Quality of life

Quality of life improving in Ireland but challenges remain

Quality of life is improving in Ireland, particularly in relation to social cohesion, with the country recording some of the highest levels optimism in the EU and lowest reported levels of tension between racial and ethnic groups. However, a number of challenges remain, notably in public transport, childcare services, and social housing – all of which were rated below EU averages by respondents in a Europe-wide survey.

The findings, based on the 2016 European Quality of Life Survey, were presented by Eurofound to a special Citizens’ Dialogue on 'Quality of life in Europe – How does Ireland measure up?' organised by the European Commission Representation in Ireland and Eurofound in Dublin this afternoon. Mairead McGuinness MEP, Vice-President of the European Parliament, Tadas Leončikas, Eurofound Senior Research Manager, and Dr Shana Cohen, Director of TASC, were panelists at the town hall style meeting. The event will be opened by Gerard Kiely, Head of the Commission Representation in Ireland.

Nearly 37,000 people in 33 European countries were interviewed in the last quarter of 2016 for the fourth wave of the European Quality of Life Survey. Findings show that each EU Member State exhibits certain strengths in particular aspects of well-being, but multiple disadvantages are still more pronounced in some societies than in others; and in all countries significant social inequalities persist. Overall, it showed increased satisfaction in quality of life in Ireland compared to previous surveys, as well as a work-life balance that is close to, or above EU averages.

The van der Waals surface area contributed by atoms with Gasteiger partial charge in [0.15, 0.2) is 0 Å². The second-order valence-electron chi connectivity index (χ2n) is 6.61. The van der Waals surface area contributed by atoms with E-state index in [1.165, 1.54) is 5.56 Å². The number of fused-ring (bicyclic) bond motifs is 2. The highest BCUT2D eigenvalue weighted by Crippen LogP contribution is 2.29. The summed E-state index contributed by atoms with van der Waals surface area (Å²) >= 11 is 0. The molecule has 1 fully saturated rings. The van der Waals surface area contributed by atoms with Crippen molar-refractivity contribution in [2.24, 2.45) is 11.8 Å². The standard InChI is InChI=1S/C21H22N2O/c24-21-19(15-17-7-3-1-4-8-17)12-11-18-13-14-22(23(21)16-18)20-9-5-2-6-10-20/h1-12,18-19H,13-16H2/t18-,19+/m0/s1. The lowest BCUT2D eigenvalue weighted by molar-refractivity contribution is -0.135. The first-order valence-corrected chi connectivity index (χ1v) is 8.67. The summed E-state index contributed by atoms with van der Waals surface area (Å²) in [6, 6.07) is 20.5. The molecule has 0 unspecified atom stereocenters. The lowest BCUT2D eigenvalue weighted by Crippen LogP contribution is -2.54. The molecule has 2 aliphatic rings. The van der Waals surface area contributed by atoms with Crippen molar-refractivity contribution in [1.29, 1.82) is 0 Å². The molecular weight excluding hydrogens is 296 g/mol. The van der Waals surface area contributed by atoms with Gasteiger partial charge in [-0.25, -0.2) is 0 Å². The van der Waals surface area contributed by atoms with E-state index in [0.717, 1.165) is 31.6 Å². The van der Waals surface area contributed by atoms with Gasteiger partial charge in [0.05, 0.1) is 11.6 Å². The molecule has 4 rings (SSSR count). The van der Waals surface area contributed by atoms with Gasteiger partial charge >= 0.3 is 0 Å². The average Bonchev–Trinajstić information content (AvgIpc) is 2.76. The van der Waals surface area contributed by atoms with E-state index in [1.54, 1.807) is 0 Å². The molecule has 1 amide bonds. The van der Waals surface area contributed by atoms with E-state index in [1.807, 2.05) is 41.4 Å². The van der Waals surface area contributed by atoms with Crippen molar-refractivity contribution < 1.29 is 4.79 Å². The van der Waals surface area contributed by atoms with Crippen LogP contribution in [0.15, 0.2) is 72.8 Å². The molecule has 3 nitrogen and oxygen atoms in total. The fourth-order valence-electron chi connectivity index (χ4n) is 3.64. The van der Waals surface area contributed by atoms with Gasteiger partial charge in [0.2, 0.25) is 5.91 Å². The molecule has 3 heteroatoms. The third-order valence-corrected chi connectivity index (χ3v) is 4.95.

Some of the most positive findings for Ireland were in relation to quality of society, and in particular relatively low socio-economic and racial and ethnic tensions in society. There has been a significant decrease in reported tensions between rich and poor in Ireland since 2011: 19% reported a tension between rich and poor in 2016, down from 28% in 2011. This brings Ireland well under the EU average of 29%.

The data presented by Eurofound's shows that Ireland now ranks as one of the countries in Europe with the lowest reported tensions between different racial and ethnic groups. Reported tensions in Ireland have been decreasing consistently since 2003 and now stand at 21%, significantly below the EU average of 41%. This has occurred during a general increase in tensions in Europe, with a marked increase in some countries.Although reported quality of life in Ireland was better in 2016 than the previous survey in 2011, results on quality of public services remained mixed. Satisfaction rates are still below EU averages in a number of areas: most notably in health services, childcare, public transport, and social housing. The issue of affordability of childcare received particular focus, as respondents in Ireland were significantly more likely to indicate difficulty in affording the cost of childcare than people elsewhere in the EU.

 

Image © Eurofound/Tadas Leončikas, Eurofound Senior Research Manager

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